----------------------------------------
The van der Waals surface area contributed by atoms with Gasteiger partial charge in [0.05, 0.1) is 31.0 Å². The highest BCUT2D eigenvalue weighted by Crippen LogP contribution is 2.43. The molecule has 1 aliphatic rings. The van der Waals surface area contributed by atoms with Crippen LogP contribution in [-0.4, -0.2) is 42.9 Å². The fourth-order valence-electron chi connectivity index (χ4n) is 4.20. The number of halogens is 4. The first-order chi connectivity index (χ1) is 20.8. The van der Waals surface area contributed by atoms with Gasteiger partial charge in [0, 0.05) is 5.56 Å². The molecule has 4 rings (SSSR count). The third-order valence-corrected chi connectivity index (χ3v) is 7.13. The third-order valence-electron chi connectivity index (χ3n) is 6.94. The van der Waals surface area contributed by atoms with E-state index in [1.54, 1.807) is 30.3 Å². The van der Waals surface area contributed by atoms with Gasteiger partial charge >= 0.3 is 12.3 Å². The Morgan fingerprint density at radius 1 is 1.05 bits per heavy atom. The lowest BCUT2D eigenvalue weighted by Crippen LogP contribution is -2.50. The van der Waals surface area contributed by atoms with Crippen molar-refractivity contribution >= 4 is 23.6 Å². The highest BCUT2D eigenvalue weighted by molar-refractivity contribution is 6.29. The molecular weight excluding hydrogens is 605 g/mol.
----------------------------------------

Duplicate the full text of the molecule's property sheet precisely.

The van der Waals surface area contributed by atoms with Gasteiger partial charge in [0.05, 0.1) is 31.0 Å². The highest BCUT2D eigenvalue weighted by Crippen LogP contribution is 2.43. The molecule has 1 aliphatic rings. The van der Waals surface area contributed by atoms with Crippen LogP contribution in [-0.4, -0.2) is 42.9 Å². The fourth-order valence-electron chi connectivity index (χ4n) is 4.20. The number of halogens is 4. The first-order chi connectivity index (χ1) is 20.8. The van der Waals surface area contributed by atoms with Gasteiger partial charge in [0, 0.05) is 5.56 Å². The molecule has 4 rings (SSSR count). The third-order valence-corrected chi connectivity index (χ3v) is 7.13. The third-order valence-electron chi connectivity index (χ3n) is 6.94. The van der Waals surface area contributed by atoms with E-state index in [1.54, 1.807) is 30.3 Å². The van der Waals surface area contributed by atoms with Gasteiger partial charge >= 0.3 is 12.3 Å². The Morgan fingerprint density at radius 1 is 1.05 bits per heavy atom. The lowest BCUT2D eigenvalue weighted by Crippen LogP contribution is -2.50. The van der Waals surface area contributed by atoms with Crippen molar-refractivity contribution >= 4 is 23.6 Å². The highest BCUT2D eigenvalue weighted by molar-refractivity contribution is 6.29. The molecular weight excluding hydrogens is 605 g/mol.